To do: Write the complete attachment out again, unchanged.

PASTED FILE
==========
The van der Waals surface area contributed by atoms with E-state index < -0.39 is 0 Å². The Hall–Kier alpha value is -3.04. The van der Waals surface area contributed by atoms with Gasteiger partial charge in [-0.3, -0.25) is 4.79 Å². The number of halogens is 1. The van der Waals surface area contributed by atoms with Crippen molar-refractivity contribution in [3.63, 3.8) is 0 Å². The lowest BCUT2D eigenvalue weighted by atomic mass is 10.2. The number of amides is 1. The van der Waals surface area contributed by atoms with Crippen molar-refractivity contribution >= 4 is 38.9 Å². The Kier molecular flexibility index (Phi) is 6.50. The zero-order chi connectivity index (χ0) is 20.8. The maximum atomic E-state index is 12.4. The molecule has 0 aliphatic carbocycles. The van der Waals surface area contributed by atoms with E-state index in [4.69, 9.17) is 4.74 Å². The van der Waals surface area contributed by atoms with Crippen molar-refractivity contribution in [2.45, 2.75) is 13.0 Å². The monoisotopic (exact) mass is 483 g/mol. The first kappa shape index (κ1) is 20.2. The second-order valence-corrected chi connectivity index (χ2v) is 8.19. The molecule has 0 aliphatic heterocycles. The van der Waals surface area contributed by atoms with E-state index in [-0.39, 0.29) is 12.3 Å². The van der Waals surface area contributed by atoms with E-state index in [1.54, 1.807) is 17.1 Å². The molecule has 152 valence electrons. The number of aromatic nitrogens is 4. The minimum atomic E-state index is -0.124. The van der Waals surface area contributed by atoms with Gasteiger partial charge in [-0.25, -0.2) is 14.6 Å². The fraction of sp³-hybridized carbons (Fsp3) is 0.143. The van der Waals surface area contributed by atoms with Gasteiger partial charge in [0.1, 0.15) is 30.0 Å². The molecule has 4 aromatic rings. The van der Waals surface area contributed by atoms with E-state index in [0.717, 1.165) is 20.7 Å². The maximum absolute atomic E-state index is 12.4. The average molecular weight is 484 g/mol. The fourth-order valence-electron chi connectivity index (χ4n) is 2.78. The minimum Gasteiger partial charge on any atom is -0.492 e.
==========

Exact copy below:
The van der Waals surface area contributed by atoms with E-state index < -0.39 is 0 Å². The Hall–Kier alpha value is -3.04. The van der Waals surface area contributed by atoms with Gasteiger partial charge in [-0.3, -0.25) is 4.79 Å². The number of halogens is 1. The van der Waals surface area contributed by atoms with Crippen molar-refractivity contribution in [3.63, 3.8) is 0 Å². The lowest BCUT2D eigenvalue weighted by atomic mass is 10.2. The number of amides is 1. The van der Waals surface area contributed by atoms with Crippen molar-refractivity contribution >= 4 is 38.9 Å². The Kier molecular flexibility index (Phi) is 6.50. The zero-order chi connectivity index (χ0) is 20.8. The maximum atomic E-state index is 12.4. The molecule has 0 aliphatic carbocycles. The van der Waals surface area contributed by atoms with E-state index in [4.69, 9.17) is 4.74 Å². The van der Waals surface area contributed by atoms with Crippen molar-refractivity contribution in [2.45, 2.75) is 13.0 Å². The monoisotopic (exact) mass is 483 g/mol. The first kappa shape index (κ1) is 20.2. The second-order valence-corrected chi connectivity index (χ2v) is 8.19. The molecule has 0 aliphatic heterocycles. The van der Waals surface area contributed by atoms with E-state index in [-0.39, 0.29) is 12.3 Å². The van der Waals surface area contributed by atoms with E-state index in [1.54, 1.807) is 17.1 Å². The molecule has 152 valence electrons. The number of aromatic nitrogens is 4. The minimum atomic E-state index is -0.124. The van der Waals surface area contributed by atoms with Gasteiger partial charge in [-0.25, -0.2) is 14.6 Å². The fraction of sp³-hybridized carbons (Fsp3) is 0.143. The van der Waals surface area contributed by atoms with Gasteiger partial charge in [0.1, 0.15) is 30.0 Å². The molecule has 4 aromatic rings. The van der Waals surface area contributed by atoms with E-state index in [0.717, 1.165) is 20.7 Å². The maximum absolute atomic E-state index is 12.4. The average molecular weight is 484 g/mol. The fourth-order valence-electron chi connectivity index (χ4n) is 2.78. The minimum Gasteiger partial charge on any atom is -0.492 e.